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Robert Plant 2019


The lion still roars: Robert Plant & the Sensational Space Shifters at the Mann

by Dan DeLuca | The Philadelphia Inquirer

Robert Plant is the gracefully aging Golden God, the Man Who Won’t Reunite Led Zeppelin, and also the rarest of rock dinosaurs: a 71-year-old who doesn’t look ridiculous in leather pants.

Plant has had a most musically fruitful 21st century, delving deep into Americana on Raising Sand, his 2007 Grammy-sweeping collaboration with Alison Krauss, and Band of Joy, his 2010 hookup with then-partner Patty Griffin.

He’s since got back to his Britishness, relatively speaking, with Lullaby and the Ceaseless Roar in 2014 and Carry Fire in 2017, both recorded with a wildly versatile band he’s called the Sensational Space Shifters.

Before Plant and the band took the stage, a video was shown of Swedish teenager Greta Thunberg addressing a United Nations Climate Change Conference in Poland in 2018. “You are stealing our future,” the environmental activist said. Then Link Wray’s “Rumble” rumbled, and the headliner commenced the show with an old song his followers were delighted to hear.

It was “What Is and What Should Never Be,” from Led Zeppelin II. That’s the “you will be mine, by takin’ our time” song, with the wicked descending riff. It was an immediate sign that the singer with the shoulder-length curls and gray goatee — a lion who still roars — was willing to revisit the catalog of the blues-metal band with whom he once so memorably ululated alongside guitarist Jimmy Page.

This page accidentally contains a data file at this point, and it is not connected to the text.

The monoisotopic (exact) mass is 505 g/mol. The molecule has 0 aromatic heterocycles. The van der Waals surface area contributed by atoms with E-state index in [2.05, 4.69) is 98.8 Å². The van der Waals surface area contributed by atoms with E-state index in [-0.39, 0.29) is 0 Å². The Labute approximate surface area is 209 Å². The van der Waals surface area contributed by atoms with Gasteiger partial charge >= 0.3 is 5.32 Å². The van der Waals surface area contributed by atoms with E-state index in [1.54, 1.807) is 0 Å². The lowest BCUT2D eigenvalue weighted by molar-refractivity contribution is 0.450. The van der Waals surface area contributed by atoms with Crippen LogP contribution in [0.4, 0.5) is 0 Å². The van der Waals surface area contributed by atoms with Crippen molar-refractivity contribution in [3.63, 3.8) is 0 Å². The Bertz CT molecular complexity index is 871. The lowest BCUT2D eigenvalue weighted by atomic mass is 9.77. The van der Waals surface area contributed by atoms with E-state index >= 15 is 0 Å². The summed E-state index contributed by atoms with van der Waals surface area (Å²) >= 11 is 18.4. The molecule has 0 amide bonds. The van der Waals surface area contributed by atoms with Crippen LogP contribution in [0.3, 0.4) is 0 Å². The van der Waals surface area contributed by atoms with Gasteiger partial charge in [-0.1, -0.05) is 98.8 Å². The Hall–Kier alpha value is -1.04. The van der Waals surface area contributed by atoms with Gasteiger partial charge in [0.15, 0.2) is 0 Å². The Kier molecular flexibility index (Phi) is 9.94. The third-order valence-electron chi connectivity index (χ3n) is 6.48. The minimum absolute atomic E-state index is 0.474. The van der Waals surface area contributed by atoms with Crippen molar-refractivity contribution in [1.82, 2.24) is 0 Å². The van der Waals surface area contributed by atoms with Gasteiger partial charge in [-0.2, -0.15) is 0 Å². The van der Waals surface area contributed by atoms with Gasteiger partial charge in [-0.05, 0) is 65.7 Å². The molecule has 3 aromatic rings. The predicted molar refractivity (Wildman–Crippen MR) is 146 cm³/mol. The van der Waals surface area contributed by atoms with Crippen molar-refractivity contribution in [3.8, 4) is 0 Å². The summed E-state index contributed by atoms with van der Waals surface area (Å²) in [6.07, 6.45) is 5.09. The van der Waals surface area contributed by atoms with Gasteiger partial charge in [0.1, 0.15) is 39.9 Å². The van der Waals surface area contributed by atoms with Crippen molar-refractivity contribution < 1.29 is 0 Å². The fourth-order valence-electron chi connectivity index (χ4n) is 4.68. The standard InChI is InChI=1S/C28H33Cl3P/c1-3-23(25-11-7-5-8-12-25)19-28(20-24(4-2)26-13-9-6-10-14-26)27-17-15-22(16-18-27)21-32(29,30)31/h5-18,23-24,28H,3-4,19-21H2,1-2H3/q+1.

It was in that mode that Plant returned to the Mann Center on Tuesday night, with a reshaped version of the Space Shifters that now includes Nashville fiddler and guitarist Lillie Mae.

After brief introductory remarks — “We come from the Old World and … you think you’ve got problems,” he quipped — that’s just what Plant did. Six of the dozen songs played during the enthralling hour-and-a-half set originated in the Led Zeppelin oeuvre.

None, however, sounded exactly like they did in the band’s heyday. Before he found his late career groove with Raising Sand, Plant had called his previous 2005 album — a collaboration with Space Shifters guitarist Justin Adams — The Mighty ReArranger.

Now, with a band that gives him the flexibility to do so, Plant mixes the music up as he pleases, never settling for sitting still. That goes for Led Zep classics like “Black Dog,” transformed into a blues stomp, as well as older songs he has excavated and personalized that have traveled back and forth across the Atlantic, circling around on themselves.

On Lullaby’s “Little Maggie,” a murder ballad born in the British Isles and transported to Appalachia began acoustically, with Liam "Skin” Tyson” on banjo, Lillie Mae (last name: Rische) on fiddle and Adams on a North African oud, before John Baggot’s electronic keyboard added contemporary texture.

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